Chapter Two: The Day with Others
This chapter reminded me of what Luther has been attributed as to having said – “I have so much to do that I shall spend the first three hours of my day in prayer.” Bonhoeffer’s comments about the beginning of the day represent a shift in thinking for me. I tend to evaluate the day in terms of how much I must do. The idea that “for Christians the beginning of the day should not be burdened and oppressed with besetting concerns for the day’s work” (43) is foreign to me.
One question that I wrestled with in this chapter are the statements made on pages 45-46 regarding the Psalter as being the prayer book of Jesus Christ. Although I can see this on one level, I have to wonder if that is unnecessary allegorizing. That said, I resonate with the significance of embracing the Psalter in our personal and corporate prayer life—it is the prayer book of the church.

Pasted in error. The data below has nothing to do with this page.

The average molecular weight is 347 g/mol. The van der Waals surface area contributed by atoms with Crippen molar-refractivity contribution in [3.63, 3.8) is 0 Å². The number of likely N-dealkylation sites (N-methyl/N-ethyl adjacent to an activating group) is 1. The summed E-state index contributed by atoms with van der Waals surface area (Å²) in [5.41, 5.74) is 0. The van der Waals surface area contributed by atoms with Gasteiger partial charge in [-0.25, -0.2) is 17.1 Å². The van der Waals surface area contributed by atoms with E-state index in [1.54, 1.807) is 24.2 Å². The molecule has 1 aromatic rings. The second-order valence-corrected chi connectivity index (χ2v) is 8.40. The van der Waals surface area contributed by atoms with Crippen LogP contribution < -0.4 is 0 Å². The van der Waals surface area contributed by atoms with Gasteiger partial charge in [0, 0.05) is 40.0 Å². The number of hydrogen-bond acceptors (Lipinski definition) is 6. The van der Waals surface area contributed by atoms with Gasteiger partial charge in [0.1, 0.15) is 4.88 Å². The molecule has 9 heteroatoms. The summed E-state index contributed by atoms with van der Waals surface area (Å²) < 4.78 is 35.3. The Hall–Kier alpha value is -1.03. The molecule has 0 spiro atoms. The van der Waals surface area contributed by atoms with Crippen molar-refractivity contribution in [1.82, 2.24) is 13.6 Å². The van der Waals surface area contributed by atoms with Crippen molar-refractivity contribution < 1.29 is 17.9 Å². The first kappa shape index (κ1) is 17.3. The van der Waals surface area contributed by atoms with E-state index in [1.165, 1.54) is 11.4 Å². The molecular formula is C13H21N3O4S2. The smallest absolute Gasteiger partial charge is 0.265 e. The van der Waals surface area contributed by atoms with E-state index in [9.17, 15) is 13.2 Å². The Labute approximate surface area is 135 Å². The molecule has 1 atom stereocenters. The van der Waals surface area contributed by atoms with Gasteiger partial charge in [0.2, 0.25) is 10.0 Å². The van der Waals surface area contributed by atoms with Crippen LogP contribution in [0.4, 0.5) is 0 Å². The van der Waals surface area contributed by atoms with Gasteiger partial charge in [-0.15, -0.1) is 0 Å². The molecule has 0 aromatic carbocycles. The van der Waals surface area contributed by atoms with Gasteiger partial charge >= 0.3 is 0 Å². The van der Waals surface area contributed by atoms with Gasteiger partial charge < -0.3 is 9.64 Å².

Another interesting topic was the treatment of worship. “Where the heart is not singing there is no melody, there is only the dreadful medley of human self-praise.” As I sat in church a few weeks ago, I looked around the room as the worship team was “leading” the singing. They sounded amazing. So amazing, in fact, that despite the words being on the screen, I could see no one in the congregation actually singing. It was a concert. A concert of praise? How can it be when the people have been rendered voiceless? I couldn’t help but think it was a celebration of the talent on the stage rather than the church bursting forth in praise for their King. This performance aspect has become embedded in the DNA of our churches. Is this beyond recovery? What can we do to bring things back to a corporate expression of worship as opposed to a selective celebration of talent?